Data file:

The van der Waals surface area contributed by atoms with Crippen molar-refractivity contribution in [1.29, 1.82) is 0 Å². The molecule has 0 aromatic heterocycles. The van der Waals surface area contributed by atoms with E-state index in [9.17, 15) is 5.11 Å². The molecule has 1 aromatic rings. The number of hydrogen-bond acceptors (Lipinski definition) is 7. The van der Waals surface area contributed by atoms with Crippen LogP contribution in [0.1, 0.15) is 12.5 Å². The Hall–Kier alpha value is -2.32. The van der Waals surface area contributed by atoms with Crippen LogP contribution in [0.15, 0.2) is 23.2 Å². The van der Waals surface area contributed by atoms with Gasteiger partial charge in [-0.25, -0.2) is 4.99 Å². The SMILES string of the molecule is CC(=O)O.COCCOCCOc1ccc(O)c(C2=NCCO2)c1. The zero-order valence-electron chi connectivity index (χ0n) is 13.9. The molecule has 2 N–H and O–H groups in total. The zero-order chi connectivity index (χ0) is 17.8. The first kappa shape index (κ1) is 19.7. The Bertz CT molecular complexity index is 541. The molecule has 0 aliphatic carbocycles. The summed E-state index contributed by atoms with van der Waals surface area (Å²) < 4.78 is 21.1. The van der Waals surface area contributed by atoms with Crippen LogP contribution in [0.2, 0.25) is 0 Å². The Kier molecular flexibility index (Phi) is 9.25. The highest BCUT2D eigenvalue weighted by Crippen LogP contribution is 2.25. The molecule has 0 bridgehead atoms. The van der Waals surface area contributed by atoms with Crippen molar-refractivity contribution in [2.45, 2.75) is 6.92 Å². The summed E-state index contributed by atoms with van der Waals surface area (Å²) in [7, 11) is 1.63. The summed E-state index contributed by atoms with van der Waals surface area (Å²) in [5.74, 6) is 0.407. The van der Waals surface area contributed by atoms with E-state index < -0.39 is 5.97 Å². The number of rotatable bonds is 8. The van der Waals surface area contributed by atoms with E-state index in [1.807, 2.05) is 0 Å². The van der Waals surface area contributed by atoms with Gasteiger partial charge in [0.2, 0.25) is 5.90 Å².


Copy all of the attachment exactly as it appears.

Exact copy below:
The van der Waals surface area contributed by atoms with Crippen molar-refractivity contribution in [1.29, 1.82) is 0 Å². The molecule has 0 aromatic heterocycles. The van der Waals surface area contributed by atoms with E-state index in [9.17, 15) is 5.11 Å². The molecule has 1 aromatic rings. The number of hydrogen-bond acceptors (Lipinski definition) is 7. The van der Waals surface area contributed by atoms with Crippen LogP contribution in [0.1, 0.15) is 12.5 Å². The Hall–Kier alpha value is -2.32. The van der Waals surface area contributed by atoms with Crippen LogP contribution in [0.15, 0.2) is 23.2 Å². The van der Waals surface area contributed by atoms with Gasteiger partial charge in [-0.25, -0.2) is 4.99 Å². The SMILES string of the molecule is CC(=O)O.COCCOCCOc1ccc(O)c(C2=NCCO2)c1. The zero-order valence-electron chi connectivity index (χ0n) is 13.9. The molecule has 2 N–H and O–H groups in total. The zero-order chi connectivity index (χ0) is 17.8. The first kappa shape index (κ1) is 19.7. The Bertz CT molecular complexity index is 541. The molecule has 0 aliphatic carbocycles. The summed E-state index contributed by atoms with van der Waals surface area (Å²) < 4.78 is 21.1. The van der Waals surface area contributed by atoms with Crippen LogP contribution in [0.2, 0.25) is 0 Å². The Kier molecular flexibility index (Phi) is 9.25. The highest BCUT2D eigenvalue weighted by Crippen LogP contribution is 2.25. The molecule has 0 bridgehead atoms. The van der Waals surface area contributed by atoms with Crippen molar-refractivity contribution in [2.45, 2.75) is 6.92 Å². The summed E-state index contributed by atoms with van der Waals surface area (Å²) in [7, 11) is 1.63. The summed E-state index contributed by atoms with van der Waals surface area (Å²) in [5.74, 6) is 0.407. The van der Waals surface area contributed by atoms with E-state index < -0.39 is 5.97 Å². The number of rotatable bonds is 8. The van der Waals surface area contributed by atoms with E-state index in [1.807, 2.05) is 0 Å². The van der Waals surface area contributed by atoms with Gasteiger partial charge in [0.2, 0.25) is 5.90 Å².